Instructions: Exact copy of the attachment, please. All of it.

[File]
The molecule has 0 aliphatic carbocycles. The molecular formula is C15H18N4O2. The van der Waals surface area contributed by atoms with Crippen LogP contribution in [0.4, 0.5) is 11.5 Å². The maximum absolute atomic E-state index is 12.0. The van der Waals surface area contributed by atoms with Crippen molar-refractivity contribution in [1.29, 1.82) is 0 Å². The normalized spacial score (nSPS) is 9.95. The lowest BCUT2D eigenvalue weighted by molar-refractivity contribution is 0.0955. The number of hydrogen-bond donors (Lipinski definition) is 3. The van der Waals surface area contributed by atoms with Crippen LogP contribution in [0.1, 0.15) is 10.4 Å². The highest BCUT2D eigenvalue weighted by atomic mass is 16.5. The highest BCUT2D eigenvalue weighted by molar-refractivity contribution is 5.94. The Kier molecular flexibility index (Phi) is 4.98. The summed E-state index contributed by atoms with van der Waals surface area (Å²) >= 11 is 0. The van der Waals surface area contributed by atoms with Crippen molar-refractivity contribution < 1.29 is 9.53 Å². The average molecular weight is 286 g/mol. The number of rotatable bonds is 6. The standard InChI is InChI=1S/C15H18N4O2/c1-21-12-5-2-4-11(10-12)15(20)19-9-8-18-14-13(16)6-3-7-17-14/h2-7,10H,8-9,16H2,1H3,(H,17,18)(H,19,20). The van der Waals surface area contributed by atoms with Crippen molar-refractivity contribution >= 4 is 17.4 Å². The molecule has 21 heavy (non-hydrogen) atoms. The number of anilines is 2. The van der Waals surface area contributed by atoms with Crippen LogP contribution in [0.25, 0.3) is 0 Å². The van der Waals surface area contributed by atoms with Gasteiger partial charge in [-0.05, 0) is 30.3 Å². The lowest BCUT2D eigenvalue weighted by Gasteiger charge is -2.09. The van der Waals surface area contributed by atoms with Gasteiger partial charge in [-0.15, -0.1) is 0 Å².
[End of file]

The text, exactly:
The molecule has 0 aliphatic carbocycles. The molecular formula is C15H18N4O2. The van der Waals surface area contributed by atoms with Crippen LogP contribution in [0.4, 0.5) is 11.5 Å². The maximum absolute atomic E-state index is 12.0. The van der Waals surface area contributed by atoms with Crippen molar-refractivity contribution in [1.29, 1.82) is 0 Å². The normalized spacial score (nSPS) is 9.95. The lowest BCUT2D eigenvalue weighted by molar-refractivity contribution is 0.0955. The number of hydrogen-bond donors (Lipinski definition) is 3. The van der Waals surface area contributed by atoms with Crippen LogP contribution in [0.1, 0.15) is 10.4 Å². The highest BCUT2D eigenvalue weighted by atomic mass is 16.5. The highest BCUT2D eigenvalue weighted by molar-refractivity contribution is 5.94. The Kier molecular flexibility index (Phi) is 4.98. The summed E-state index contributed by atoms with van der Waals surface area (Å²) >= 11 is 0. The van der Waals surface area contributed by atoms with Crippen molar-refractivity contribution < 1.29 is 9.53 Å². The average molecular weight is 286 g/mol. The number of rotatable bonds is 6. The standard InChI is InChI=1S/C15H18N4O2/c1-21-12-5-2-4-11(10-12)15(20)19-9-8-18-14-13(16)6-3-7-17-14/h2-7,10H,8-9,16H2,1H3,(H,17,18)(H,19,20). The van der Waals surface area contributed by atoms with Crippen molar-refractivity contribution >= 4 is 17.4 Å². The molecule has 21 heavy (non-hydrogen) atoms. The number of anilines is 2. The van der Waals surface area contributed by atoms with Crippen LogP contribution in [0.25, 0.3) is 0 Å². The van der Waals surface area contributed by atoms with Gasteiger partial charge in [-0.05, 0) is 30.3 Å². The lowest BCUT2D eigenvalue weighted by Gasteiger charge is -2.09. The van der Waals surface area contributed by atoms with Gasteiger partial charge in [-0.15, -0.1) is 0 Å².